A year ago on August 3, Islamic State militants stormed the homelands of Iraq’s Yazidi minority, killing hundreds of men and enslaving thousands of women. The scenes of desperate Yazidi families crowding on the top of Sinjar mountain without food or water spurred Kurdish fighters into action, an emergency airlift and the start of the U.S. airstrike campaign against the Islamic State Sunni extremists. VOA's Sharon Benh reports from northern Iraq.
Video

Video Iraqi Yazidis Fear Death of Their Community

A year ago on August 3, Islamic State militants stormed the homelands of Iraq’s Yazidi minority, killing hundreds of men and enslaving thousands of women. The scenes of desperate Yazidi families crowding on the top of Sinjar mountain without food or water spurred Kurdish fighters into action, an emergency airlift and the start of the U.S. airstrike campaign against the Islamic State Sunni extremists. VOA's Sharon Benh reports from northern Iraq.
Video

Video Bangkok Warned It Soon Could Be Submerged

Italy's Venice and America's New Orleans are not the only cities gradually submerging. The nearly ten million residents of the Bangkok urban area now must confront warnings the city could become uninhabitable in a few decades. VOA Correspondent Steve Herman reports from the Thai capital.
Video

Video Inclusive Gym Gets People With Disabilities in Fitness Spirit

Individuals with special needs are 58 percent more likely to be obese than the general population. According to the U.S. Centers for Disease Control, they also have an increased likelihood of anxiety, depression and social isolation. But a sports club outside Washington wants to make a difference in these people's lives. With Carol Pearson narrating, VOA's June Soh reports.
Video

Video Astronauts Train Underwater for Deep Space Missions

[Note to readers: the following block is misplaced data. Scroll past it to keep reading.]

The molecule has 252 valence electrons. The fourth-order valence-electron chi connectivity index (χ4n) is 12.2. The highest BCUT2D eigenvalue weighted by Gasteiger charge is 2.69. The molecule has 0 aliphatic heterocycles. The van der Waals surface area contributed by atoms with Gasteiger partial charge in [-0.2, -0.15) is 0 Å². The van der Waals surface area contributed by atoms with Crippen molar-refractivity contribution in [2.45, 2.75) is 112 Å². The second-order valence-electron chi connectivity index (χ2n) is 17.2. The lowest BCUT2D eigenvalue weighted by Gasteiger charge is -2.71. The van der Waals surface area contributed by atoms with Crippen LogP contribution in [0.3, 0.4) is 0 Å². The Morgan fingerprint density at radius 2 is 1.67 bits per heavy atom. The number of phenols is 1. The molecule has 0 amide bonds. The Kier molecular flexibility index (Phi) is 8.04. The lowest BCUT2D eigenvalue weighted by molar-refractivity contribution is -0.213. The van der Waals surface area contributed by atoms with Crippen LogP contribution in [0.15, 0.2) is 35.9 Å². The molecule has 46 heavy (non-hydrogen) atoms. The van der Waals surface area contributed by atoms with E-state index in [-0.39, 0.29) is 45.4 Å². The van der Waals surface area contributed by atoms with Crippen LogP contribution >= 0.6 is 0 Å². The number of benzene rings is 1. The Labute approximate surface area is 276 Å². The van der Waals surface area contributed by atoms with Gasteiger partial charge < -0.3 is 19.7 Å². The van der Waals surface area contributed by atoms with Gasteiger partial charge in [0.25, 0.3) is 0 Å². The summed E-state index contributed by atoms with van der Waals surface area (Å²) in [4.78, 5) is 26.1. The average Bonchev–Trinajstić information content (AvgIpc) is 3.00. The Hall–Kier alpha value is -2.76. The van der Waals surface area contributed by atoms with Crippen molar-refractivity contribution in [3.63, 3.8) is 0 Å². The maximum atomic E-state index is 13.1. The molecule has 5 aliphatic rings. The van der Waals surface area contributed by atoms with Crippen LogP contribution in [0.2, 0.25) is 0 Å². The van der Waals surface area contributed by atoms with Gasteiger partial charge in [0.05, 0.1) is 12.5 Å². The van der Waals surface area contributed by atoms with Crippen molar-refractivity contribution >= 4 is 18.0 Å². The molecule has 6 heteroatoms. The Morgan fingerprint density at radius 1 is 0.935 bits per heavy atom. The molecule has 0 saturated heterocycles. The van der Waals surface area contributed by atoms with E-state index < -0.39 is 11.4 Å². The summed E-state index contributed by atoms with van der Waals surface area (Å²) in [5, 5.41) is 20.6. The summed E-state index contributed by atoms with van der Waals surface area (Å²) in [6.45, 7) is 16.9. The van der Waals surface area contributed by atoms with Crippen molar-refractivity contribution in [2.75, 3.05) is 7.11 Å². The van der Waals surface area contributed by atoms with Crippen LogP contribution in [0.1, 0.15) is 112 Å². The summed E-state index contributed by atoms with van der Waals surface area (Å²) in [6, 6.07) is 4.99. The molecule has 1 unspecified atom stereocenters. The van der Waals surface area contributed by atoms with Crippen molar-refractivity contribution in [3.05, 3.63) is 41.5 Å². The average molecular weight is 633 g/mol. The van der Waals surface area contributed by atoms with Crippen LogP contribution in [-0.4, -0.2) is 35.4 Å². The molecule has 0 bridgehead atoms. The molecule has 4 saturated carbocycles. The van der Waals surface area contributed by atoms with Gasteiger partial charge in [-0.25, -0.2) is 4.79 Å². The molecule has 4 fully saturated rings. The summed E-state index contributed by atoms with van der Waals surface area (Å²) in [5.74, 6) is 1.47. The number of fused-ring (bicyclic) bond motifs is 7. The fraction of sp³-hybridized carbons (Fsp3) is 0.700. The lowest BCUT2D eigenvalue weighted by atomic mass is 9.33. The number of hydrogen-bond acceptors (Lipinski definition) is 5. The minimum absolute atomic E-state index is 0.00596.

Manned deep space missions are still a long way off, but space agencies are already testing procedures, equipment and human stamina for operations in extreme environment conditions. Small groups of astronauts take turns in spending days in an underwater lab, off Florida’s southern coast, simulating future missions to some remote world. VOA’s George Putic reports.
Video

Video Special Olympics Show Competitors' Skill, Determination

Special Olympics competitions will wrap up Saturday in Los Angeles, and the closing ceremony for athletes with intellectual disabilities will be held Sunday night. In a week of competition, athletes have shown what they can do through skill and determination. VOA's Mike O'Sullivan reports.
Video

Video Civil Rights Leaders Struggled to Achieve Voting Rights Act

Fifty years ago, lawmakers approved, and U.S. President Lyndon Johnson signed, the Voting Rights Act of 1965. The measure outlawed racial discrimination in voting, giving millions of blacks in many parts of the southern United States federal enforcement of the right to vote. Correspondent Chris Simkins introduces us to some civil rights leaders who were on the front lines in the struggle for voting rights.
Video

Video Shooter’s Grill: Serving Food with a Touch of the Second Amendment

Shooter's Grill, a restaurant in Rifle, Colorado, attracts visitors from all over the world as well as local patrons. The reason? Waitresses openly carry loaded firearms as they serve food, and customers are welcome to carry them, too. VOA's Enming Liu and Lin Yang paid a visit to Shooter's Grill, and heard different opinions about this unique establishment.
Video

Video Despite Controversy, Business Owner Continues Sale of Confederate Flags

At Cooter’s, a store in rural Sperryville, Virginia, about 120 kilometers west of Washington, D.C., Confederate flags are flying off the shelves. The red, white and blue battle flag, with 13 white stars representing the Confederate states, was carried by southern forces during the U.S. Civil War in the 1860s. The South had seceded from the Union over several key issues of disagreement, including slavery. VOA’s Deborah Block has the story.
Video

Video Booming London Property a ‘Haven for Dirty Money’

Billions of dollars of so-called ‘dirty money’ from the proceeds of crime - especially from Russia - are being laundered through the London property market, according to anti-corruption activists. As Henry Ridgwell reports from the British capital, the government has pledged to crack down on the practice.
Video

Video Hometown of Boy Scouts of America Founder Reacts to Gay Leader Decision

Ottawa, Illinois, is the hometown of W.D. Boyce, who founded the Boy Scouts of America in 1910. In Ottawa, where Scouting remains an important part of the legacy of the community, the end of the organization's ban on openly gay adult leaders was seen as inevitable. VOA's Kane Farabaugh reports.

VOA Blogs